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Page 242 ~ enlarge ~ ANNEX FIGURE 6-4 Probability of death at ages 80-99 in five countries: 1952 to 1994. SOURCE: Prepared by the panel based on data from the Max Planck Institute for Demographic Research, Rostock, Germany.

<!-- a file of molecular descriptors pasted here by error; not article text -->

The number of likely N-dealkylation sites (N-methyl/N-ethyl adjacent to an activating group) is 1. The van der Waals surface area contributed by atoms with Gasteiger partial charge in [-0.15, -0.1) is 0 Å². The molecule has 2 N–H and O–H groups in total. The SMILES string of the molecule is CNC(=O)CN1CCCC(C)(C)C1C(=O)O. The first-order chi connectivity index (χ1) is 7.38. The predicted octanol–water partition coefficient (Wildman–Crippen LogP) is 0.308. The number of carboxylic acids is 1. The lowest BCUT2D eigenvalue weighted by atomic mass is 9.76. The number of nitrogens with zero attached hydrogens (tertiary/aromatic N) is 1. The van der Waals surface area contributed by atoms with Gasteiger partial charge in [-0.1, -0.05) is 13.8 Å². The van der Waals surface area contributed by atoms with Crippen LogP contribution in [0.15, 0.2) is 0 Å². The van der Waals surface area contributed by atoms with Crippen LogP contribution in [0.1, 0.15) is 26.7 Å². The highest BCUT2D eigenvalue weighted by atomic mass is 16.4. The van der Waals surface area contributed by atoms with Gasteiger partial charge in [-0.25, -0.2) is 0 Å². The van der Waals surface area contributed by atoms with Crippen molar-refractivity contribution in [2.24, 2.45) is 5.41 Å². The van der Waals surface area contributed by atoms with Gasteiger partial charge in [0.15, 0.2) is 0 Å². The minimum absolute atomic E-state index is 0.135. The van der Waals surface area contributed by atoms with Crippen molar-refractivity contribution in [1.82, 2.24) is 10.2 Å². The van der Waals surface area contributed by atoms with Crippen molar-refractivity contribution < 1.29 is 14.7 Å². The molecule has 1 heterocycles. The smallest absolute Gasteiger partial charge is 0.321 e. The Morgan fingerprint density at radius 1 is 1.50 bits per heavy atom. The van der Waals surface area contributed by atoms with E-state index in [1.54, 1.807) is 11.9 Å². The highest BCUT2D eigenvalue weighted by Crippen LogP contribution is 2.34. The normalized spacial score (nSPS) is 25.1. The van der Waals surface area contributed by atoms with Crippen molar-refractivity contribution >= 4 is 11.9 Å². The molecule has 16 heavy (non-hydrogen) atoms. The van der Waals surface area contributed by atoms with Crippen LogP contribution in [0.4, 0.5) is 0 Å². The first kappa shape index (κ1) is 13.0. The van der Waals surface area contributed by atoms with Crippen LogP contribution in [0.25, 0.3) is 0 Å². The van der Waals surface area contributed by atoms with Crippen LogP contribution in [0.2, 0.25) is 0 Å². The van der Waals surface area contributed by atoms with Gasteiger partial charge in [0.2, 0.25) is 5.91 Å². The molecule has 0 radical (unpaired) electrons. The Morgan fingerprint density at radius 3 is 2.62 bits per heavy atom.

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Page 243 women than among men. The latter two findings should prompt cross-national research into national differences in changing survivorship. Aging and Mental Illness Psychiatric disorders are significant contributors to physical, social, and emotional dysfunction and disability among the elderly, but it is only recently that such problems have drawn significant attention (Wells et al., 1989). All of the important mental conditions of young adulthood and middle age, including depression, mania, schizophrenia, personality disorders, addictions (including alcoholism), phobias, anxiety, and panic disorders, occur in older persons. Moreover, with increased survivorship and longevity among older persons, dementia and Alzheimer's disease have become quite common. The dementing illnesses themselves are often accompanied by additional psychiatric symptoms that require medical treatment. These symptoms are among the most important reasons for institutionalization or community-based long-term care. Various approaches to institutionalization of elders with mental and physical disability were discussed earlier in Box 6-1. A particularly important and common condition of older persons is depression, a disorder that illustrates the difficulties of determining the population burden and health service needs associated with psychiatric illness. Early epidemiological studies of mental illness indicated lower rates of depression among the elderly than among younger population subgroups, but there is much reason to doubt the validity of such estimates. Older people are more reluctant to admit to depressive symptoms than younger persons and are more likely to express their symptoms in somatic terms. Most of the instruments measuring depression in community settings, however, depend substantially on psychological items that elderly persons are less likely to endorse. Prevalence estimates of depression among the elderly can vary as much as 15-fold depending on the definitions used, populations studied, and research approaches (Gurland et al., 1996). An important difficulty in assessing and treating depression among older persons involves their different life circumstances as compared with younger persons. Elders have more physical illness and take more medications, making it more difficult to differentiate depression from other health states. In addition, older persons who suffer decrements in function and who lose spouses and friends experience depressive symptoms that they and health professionals commonly view as part of the aging process itself. Researchers often have difficulty differentiating reactions to the losses of normal aging from depression per se. Depression among the elderly is common in primary care practice, and doctors caring for this population tend to be skeptical of the psychologically